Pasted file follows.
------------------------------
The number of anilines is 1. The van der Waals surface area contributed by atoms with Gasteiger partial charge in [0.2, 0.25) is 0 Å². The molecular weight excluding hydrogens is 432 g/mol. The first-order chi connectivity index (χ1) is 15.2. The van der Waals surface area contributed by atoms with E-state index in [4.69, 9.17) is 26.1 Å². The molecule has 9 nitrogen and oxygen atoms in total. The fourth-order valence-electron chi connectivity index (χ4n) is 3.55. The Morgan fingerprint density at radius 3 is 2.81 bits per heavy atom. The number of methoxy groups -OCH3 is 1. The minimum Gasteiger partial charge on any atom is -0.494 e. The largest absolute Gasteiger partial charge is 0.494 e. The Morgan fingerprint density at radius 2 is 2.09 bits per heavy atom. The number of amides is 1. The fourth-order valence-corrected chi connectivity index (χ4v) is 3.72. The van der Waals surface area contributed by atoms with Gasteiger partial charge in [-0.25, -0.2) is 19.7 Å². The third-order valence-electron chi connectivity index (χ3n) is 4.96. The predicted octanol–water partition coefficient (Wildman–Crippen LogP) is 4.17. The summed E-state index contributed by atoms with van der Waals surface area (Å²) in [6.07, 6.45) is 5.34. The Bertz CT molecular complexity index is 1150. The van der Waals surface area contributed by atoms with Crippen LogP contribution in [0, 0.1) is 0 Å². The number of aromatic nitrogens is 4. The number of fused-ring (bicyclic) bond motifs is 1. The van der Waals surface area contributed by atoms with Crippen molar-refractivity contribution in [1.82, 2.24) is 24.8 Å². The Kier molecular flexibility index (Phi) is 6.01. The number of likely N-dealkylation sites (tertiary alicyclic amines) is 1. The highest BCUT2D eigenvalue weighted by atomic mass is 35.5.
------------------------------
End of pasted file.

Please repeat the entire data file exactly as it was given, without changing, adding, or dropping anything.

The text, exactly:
The number of anilines is 1. The van der Waals surface area contributed by atoms with Gasteiger partial charge in [0.2, 0.25) is 0 Å². The molecular weight excluding hydrogens is 432 g/mol. The first-order chi connectivity index (χ1) is 15.2. The van der Waals surface area contributed by atoms with E-state index in [4.69, 9.17) is 26.1 Å². The molecule has 9 nitrogen and oxygen atoms in total. The fourth-order valence-electron chi connectivity index (χ4n) is 3.55. The Morgan fingerprint density at radius 3 is 2.81 bits per heavy atom. The number of methoxy groups -OCH3 is 1. The minimum Gasteiger partial charge on any atom is -0.494 e. The largest absolute Gasteiger partial charge is 0.494 e. The Morgan fingerprint density at radius 2 is 2.09 bits per heavy atom. The number of amides is 1. The fourth-order valence-corrected chi connectivity index (χ4v) is 3.72. The van der Waals surface area contributed by atoms with Gasteiger partial charge in [-0.25, -0.2) is 19.7 Å². The third-order valence-electron chi connectivity index (χ3n) is 4.96. The predicted octanol–water partition coefficient (Wildman–Crippen LogP) is 4.17. The summed E-state index contributed by atoms with van der Waals surface area (Å²) in [6.07, 6.45) is 5.34. The Bertz CT molecular complexity index is 1150. The van der Waals surface area contributed by atoms with Crippen LogP contribution in [0, 0.1) is 0 Å². The number of aromatic nitrogens is 4. The number of fused-ring (bicyclic) bond motifs is 1. The van der Waals surface area contributed by atoms with Crippen molar-refractivity contribution in [1.82, 2.24) is 24.8 Å². The Kier molecular flexibility index (Phi) is 6.01. The number of likely N-dealkylation sites (tertiary alicyclic amines) is 1. The highest BCUT2D eigenvalue weighted by atomic mass is 35.5.